contact me

anniegedicks@gmail.com

resumé

about me

i was raised in utah, a culture and a landscape that have had profound effects on me. after high school, i moved across the country, where i received a ba in studio art (printmaking and photography) from wake forest university in north carolina. i returned to my hometown and taught at utah valley state college and studied with wayne kimball at brigham young university. after two years of teaching, i moved to texas to study with lynwood kreneck and terry morrow. my work is filtered through dark yet whimsical childhood memories that use the landscape as a metaphor for my experience. and that experience has taught me to take my soda flat, my chocolate dark, and my cake with ice cream. will i return to utah’s culture and landscape yet again? well…i just can’t get enough of those mountains.


statement

in the gap between rationality and emotion, forces of nature become my metaphor for human experience. within this nature-as-experience metaphor, i’m interested in stories: our stories, my stories, her stories. stories about how we interact with one another, with groups and with ourselves. through stories, we create our internal emotional worlds, worlds that help us to make sense of an external reality. my own external reality involves culture, landscape and place.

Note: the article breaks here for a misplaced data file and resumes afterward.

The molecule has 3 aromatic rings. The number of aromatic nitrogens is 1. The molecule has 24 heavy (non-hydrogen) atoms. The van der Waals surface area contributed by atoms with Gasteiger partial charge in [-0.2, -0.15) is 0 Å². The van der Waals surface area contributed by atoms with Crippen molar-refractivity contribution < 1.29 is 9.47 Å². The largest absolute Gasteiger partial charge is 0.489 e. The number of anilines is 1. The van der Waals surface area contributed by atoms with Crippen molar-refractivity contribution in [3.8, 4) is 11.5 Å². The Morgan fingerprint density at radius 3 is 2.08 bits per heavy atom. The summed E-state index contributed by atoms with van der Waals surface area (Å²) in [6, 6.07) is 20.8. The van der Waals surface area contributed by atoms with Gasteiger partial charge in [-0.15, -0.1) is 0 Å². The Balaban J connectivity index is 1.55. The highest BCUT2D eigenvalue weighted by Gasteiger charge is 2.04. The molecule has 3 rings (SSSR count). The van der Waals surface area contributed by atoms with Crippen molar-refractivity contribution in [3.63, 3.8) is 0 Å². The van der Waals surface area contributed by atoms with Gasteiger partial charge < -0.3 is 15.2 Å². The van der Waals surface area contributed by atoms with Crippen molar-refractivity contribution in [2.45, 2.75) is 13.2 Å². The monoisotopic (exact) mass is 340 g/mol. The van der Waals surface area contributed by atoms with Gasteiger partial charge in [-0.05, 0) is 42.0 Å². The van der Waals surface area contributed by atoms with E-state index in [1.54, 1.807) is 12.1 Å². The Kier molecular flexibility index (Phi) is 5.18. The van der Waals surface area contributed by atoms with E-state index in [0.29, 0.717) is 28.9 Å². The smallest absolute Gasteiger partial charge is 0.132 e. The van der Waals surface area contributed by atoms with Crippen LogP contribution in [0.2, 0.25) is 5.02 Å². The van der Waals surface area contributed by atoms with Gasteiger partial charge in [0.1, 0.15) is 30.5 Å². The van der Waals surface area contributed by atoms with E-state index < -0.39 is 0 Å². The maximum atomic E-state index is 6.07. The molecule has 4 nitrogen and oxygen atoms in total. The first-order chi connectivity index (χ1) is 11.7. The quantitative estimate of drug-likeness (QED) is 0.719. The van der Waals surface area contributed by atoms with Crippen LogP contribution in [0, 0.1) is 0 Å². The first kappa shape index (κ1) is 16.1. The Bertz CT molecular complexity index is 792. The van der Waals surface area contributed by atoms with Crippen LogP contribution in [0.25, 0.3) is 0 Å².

my working metaphor is inspired by descriptions of the richter scale, which measures the intensity of earthquakes. earthquakes are caused by stress released by tectonic plates beneath the earth’s crust. the tremors just under the earth’s surface are like the emotional tremors within our internal worlds. they range from micro quakes that happen daily—not felt, but not unrecorded—to major quakes that are less frequent, but can cause significant damage in populated areas.

“i am realizing the natural world is my connection to myself.” the solitude i find in the outdoors is meditative; i wonder, are we really that different from nature? our personal disasters are as sudden and forceful, as devastating and destructive, as insignificant. they are terrible. they are beautiful.